Community says they've had enough of the Church of Wells

WELLS, TX (KTRE) - The small community of Wells says the controversial Church of Wells crossed a line this weekend when they started preaching at the 50th annual homecoming parade where young children were present.

The animosity has been building for years and now the community is standing up and saying enough is enough.

A fight between two Wells residents and several members of the Church of Wells has united the community against the controversial church.

Parents are especially angry and are now promising that they're not going to take it anymore.

Jeffrey Brotherton's 4-year-old daughter Kylie is having nightmares and is terrified that she is going to hell.

Brotherton says this is all because a member of the Church of Wells told her so.

"She kept crying and asking 'Daddy what's hell and why am I going to hell?' and I was like 'Well, baby girl, you don't have to worry about that because that's not true,'" said Brotherton. "I tell her every day that they're not the ones that tell us whether we get to go to heaven or hell."

Those in Wells say Saturday's events pushed them over the edge and they're finished letting it go.

"We've been trying to fight back, you know, telling them that it's not appropriate for even a small town, that this shouldn't be happening," said Brotherton. "There's no law or nothing that's actually being able to help us and trying to make it stop."

David Goodwin is a pastor at Falvey United Methodist Church in Wells.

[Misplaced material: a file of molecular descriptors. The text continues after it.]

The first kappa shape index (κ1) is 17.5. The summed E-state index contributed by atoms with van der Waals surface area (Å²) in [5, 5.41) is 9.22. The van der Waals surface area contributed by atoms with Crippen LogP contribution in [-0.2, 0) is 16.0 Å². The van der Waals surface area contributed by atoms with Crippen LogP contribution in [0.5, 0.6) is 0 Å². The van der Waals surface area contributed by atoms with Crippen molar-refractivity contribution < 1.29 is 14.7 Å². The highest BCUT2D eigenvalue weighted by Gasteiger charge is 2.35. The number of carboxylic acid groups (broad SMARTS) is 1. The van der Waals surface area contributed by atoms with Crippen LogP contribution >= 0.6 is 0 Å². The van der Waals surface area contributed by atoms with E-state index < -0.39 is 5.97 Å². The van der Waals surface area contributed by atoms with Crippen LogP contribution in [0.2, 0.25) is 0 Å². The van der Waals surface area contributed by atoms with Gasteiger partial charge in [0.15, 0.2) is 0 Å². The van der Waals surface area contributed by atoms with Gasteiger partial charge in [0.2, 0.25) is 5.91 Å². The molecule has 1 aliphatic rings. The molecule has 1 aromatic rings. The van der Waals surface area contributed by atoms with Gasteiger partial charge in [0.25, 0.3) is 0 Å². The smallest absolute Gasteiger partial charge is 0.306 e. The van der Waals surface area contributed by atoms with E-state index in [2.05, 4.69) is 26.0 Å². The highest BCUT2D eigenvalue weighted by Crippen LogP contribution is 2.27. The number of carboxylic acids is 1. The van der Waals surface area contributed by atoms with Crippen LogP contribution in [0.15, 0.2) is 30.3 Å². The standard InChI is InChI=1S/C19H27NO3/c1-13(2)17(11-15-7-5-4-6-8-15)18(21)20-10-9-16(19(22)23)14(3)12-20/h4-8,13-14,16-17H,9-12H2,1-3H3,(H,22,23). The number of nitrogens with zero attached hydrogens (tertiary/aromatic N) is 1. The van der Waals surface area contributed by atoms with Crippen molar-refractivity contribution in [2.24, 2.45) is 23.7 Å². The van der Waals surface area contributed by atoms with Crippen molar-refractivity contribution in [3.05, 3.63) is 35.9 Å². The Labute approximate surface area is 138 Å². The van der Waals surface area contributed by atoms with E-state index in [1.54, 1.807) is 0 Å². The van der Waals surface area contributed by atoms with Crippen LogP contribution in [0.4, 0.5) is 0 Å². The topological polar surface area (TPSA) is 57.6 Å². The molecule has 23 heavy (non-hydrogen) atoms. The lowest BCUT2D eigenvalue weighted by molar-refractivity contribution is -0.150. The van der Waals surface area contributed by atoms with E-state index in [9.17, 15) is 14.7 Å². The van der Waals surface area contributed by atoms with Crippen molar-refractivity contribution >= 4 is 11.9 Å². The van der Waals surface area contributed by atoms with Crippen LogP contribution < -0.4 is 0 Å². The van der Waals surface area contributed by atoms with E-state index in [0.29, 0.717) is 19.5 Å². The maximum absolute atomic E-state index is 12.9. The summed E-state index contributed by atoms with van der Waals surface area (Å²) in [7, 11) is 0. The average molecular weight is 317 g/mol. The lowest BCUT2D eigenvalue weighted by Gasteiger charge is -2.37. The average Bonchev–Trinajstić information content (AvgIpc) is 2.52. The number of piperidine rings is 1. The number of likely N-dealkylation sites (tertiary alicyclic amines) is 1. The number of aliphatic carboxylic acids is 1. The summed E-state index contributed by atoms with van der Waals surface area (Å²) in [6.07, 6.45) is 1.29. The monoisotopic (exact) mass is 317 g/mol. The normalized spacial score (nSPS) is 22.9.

He wrote on his Facebook page, "Enough is enough. I do not advocate violence, but I believe in standing for what is right, no matter what the cost."

Goodwin went on to say that if members of the Church of Wells were living in the city peacefully, they would continue to live peacefully with them.

Then he said, "I ask for your prayers and your dedication to stand in the gap between our children and those who would tear apart our community and deceive their way through this world."

But Church of Wells elder Sean Morris says that the community isn't listening to their message.

"They're just offended simply at the proposition of that idea instead of listening to the heart of what's being said," said Morris. "The scriptures actually promise that people will be offended."

Another Wells resident told the East Texas News that they're tired of being harassed.

She said, "They are wrong to judge us. They are wrong to verbally attack us. Our town may be small, but united we stand. Our children are children of God and this town will stand strong together to protect our children."

The residents have even gone as far to launch a petition to the Obama administration on, asking for the government to investigate the practices and abuses of the church.

The community is showing that they mean what they say by organizing a protest of the church of Wells this Saturday, April 12.

They are asking for anyone who is willing to bring their bullhorns, signs and their voice.

The group will meet at 1:30 pm Saturday in Wells at the Dairy Queen and march to the R&R Mercantile store. They will also be selling t-shirts for $6.50.

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